Since the start of the pandemic, there have been a lot of aerospace manufacturers who have not made it and had to close their businesses. This gives customers fewer options, he said. 

“They have less suppliers to do their work and that is putting more load on the suppliers who are still in the business,” he added. 

Limited quantities

David Goodreau, president of the Small Business Aerospace Industry Coalition, a Glendale-based national nonprofit network of independently owned small businesses manufacturing and supplying military aerospace spare parts, components and assemblies, said the coalition sold some manufacturing equipment, which included some simulators for CNC (computer numerical controlled) machines. 

Another company purchased three of the simulators for a couple of thousand dollars and then did something interesting with them. Because computer chips are limited in quantity due to supply chain issues, the company took them out of the simulators and put them into other equipment, Goodreau said. 

“You have instances like that where people are making lemonade out of lemons,” he added.

For Molnar, of Lee’s Enterprise, the opposite is true, as everything is taking longer to get done. Customers are ordering more parts ahead of time because of the long lead time needed to process the parts, he said. So in addition to ordering more parts to keep their prices lower, they are ordering parts even sooner, Molnar added.  

Lower optimism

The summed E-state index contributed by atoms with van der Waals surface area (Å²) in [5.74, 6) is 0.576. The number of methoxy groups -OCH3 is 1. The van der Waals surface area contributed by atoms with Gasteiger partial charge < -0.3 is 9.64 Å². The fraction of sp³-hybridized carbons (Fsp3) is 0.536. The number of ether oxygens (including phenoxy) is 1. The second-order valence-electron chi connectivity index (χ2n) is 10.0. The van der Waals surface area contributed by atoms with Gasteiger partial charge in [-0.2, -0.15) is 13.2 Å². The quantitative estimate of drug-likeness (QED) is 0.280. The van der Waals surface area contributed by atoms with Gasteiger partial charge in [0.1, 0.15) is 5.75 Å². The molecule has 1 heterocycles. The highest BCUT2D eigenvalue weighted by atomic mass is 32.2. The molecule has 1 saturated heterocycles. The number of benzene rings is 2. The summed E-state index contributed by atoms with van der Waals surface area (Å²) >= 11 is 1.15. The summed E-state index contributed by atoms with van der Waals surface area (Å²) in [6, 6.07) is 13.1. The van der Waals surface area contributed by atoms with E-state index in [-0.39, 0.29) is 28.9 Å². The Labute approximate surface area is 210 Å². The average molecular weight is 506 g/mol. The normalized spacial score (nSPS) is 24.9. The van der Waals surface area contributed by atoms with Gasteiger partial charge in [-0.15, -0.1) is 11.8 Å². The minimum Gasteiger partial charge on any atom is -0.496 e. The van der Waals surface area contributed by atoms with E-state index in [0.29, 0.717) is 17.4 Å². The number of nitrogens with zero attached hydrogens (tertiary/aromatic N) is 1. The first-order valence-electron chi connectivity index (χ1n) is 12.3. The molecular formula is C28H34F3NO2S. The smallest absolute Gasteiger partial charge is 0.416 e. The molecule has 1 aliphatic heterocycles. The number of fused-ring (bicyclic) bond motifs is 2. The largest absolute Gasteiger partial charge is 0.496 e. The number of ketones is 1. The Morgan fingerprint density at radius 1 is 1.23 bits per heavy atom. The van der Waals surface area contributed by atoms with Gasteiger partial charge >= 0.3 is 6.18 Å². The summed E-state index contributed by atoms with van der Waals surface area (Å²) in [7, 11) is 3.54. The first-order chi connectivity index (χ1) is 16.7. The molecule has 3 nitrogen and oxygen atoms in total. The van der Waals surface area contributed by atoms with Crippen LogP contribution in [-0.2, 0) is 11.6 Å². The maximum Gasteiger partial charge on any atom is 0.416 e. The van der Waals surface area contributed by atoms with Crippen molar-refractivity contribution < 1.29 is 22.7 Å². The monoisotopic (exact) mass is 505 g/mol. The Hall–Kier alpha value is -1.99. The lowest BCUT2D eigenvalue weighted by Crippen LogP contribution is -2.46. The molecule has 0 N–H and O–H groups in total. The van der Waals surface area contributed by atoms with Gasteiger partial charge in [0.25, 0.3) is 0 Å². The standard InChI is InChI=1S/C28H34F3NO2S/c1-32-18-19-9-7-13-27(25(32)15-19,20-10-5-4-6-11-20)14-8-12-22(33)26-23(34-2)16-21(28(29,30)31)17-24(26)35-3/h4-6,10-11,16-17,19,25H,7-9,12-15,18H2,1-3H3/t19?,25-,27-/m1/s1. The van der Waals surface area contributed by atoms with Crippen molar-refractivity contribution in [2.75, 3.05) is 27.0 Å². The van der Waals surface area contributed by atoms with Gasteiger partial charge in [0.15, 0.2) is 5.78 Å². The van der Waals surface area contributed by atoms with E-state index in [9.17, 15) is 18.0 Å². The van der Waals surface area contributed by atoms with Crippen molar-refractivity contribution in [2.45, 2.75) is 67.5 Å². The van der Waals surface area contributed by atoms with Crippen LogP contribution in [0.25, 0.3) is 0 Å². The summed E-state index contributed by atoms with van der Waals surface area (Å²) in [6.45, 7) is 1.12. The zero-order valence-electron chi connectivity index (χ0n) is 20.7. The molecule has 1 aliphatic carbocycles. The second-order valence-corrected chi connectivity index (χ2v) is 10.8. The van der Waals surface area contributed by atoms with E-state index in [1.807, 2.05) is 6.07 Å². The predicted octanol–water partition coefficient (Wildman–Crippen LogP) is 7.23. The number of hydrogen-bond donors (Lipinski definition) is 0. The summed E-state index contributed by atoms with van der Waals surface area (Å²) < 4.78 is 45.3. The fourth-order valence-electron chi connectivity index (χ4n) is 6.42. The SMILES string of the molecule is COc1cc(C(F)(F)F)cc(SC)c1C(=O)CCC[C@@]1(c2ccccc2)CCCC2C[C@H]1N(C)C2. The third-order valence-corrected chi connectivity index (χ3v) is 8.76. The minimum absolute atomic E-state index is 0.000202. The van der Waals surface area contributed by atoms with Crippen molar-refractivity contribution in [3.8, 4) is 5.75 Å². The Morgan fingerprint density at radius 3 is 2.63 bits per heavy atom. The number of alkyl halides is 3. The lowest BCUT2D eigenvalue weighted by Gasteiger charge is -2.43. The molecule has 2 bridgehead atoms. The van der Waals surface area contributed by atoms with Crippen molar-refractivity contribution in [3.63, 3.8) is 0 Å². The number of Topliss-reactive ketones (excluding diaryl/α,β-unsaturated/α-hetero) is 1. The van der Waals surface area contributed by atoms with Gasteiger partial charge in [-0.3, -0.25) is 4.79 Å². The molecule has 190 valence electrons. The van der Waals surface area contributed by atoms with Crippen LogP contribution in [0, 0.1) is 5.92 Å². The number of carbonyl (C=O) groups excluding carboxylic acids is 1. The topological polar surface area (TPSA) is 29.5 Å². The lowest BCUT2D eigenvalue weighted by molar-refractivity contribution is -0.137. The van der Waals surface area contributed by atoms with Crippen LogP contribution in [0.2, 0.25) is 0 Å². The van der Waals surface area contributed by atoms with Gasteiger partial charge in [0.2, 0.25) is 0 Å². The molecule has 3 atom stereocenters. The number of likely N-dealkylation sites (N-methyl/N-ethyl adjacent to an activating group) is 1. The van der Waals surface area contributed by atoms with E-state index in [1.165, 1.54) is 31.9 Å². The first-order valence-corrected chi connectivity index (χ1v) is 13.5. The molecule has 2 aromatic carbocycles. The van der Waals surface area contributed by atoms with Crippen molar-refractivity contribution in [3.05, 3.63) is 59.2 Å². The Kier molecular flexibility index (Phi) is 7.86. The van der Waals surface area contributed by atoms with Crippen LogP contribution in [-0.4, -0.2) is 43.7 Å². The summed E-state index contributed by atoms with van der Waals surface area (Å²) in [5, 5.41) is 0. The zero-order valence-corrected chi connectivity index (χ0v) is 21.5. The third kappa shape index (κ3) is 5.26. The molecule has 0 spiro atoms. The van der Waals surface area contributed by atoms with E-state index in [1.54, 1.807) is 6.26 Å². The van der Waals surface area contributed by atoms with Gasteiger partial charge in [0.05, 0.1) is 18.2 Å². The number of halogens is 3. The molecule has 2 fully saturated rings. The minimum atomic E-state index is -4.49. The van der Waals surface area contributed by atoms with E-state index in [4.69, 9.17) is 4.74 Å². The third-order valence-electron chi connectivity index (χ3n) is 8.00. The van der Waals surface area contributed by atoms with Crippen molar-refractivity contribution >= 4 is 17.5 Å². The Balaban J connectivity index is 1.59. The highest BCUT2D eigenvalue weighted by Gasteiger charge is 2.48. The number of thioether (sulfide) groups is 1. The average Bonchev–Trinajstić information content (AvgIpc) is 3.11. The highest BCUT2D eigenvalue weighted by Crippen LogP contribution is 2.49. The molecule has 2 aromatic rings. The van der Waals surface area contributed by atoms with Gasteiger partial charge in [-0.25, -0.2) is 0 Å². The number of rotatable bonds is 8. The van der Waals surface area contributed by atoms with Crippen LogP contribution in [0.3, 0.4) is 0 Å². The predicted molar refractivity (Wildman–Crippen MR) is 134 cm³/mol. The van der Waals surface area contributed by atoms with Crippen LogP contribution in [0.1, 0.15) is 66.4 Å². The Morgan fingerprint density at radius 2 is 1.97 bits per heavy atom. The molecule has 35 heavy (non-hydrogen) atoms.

Sikich, a Naperville, Illinois-based consultancy and technology firm, released last week its latest Sikich Industry Pulse, a report on the manufacturing and distribution industry. The survey results were compiled from responses from 100 manufacturing and distribution executives questioned in June. 

The survey showed that only 58% of manufacturing and distribution executives rated their optimism at a seven or higher on a scale of one to 10. This comes a year after 81% of rated their optimism at a seven or higher.

Two of the top three reasons for lower optimism are familiar to Molnar, Fisher and Goodreau – 16% of the executives named supply chain issues, while 10% said it was labor acquisition. 

Supply chain and labor shortage issues also figured in how manufacturers are falling behind in meeting the demand of their customers. Forty-three percent of the executives surveyed said that supply chain obstacles causing a material shortage was the number one reason why their companies could not meet demand. Thirty-nine percent named the labor shortage as the cause for not being able to meet customer demand. 

But Fisher, of S&H Machine, was not pessimistic about the future of his business. 

“I need to find people and I need to find ways of automating,” Fisher said. “The fact that I have work is a good thing. Yeah, raw materials shortages are a problem, and lack of people is a problem. But if you have work, you have hope.” 

Fisher said he felt good about the future and was confident that he would make it through this tough period. 

“I have less competition than I did before, so that is a good thing,” he added. “There are some nice things that are there.”

Mark Madler
Mark Madler
Mark R. Madler covers aviation & aerospace, manufacturing, technology, automotive & transportation, media & entertainment and the Antelope Valley. He joined the company in February 2006. Madler previously worked as a reporter for the Burbank Leader. Before that, he was a reporter for the City News Bureau of Chicago and several daily newspapers in the suburban Chicago area. He has a bachelor’s of science degree in journalism from the University of Illinois, Urbana-Champaign.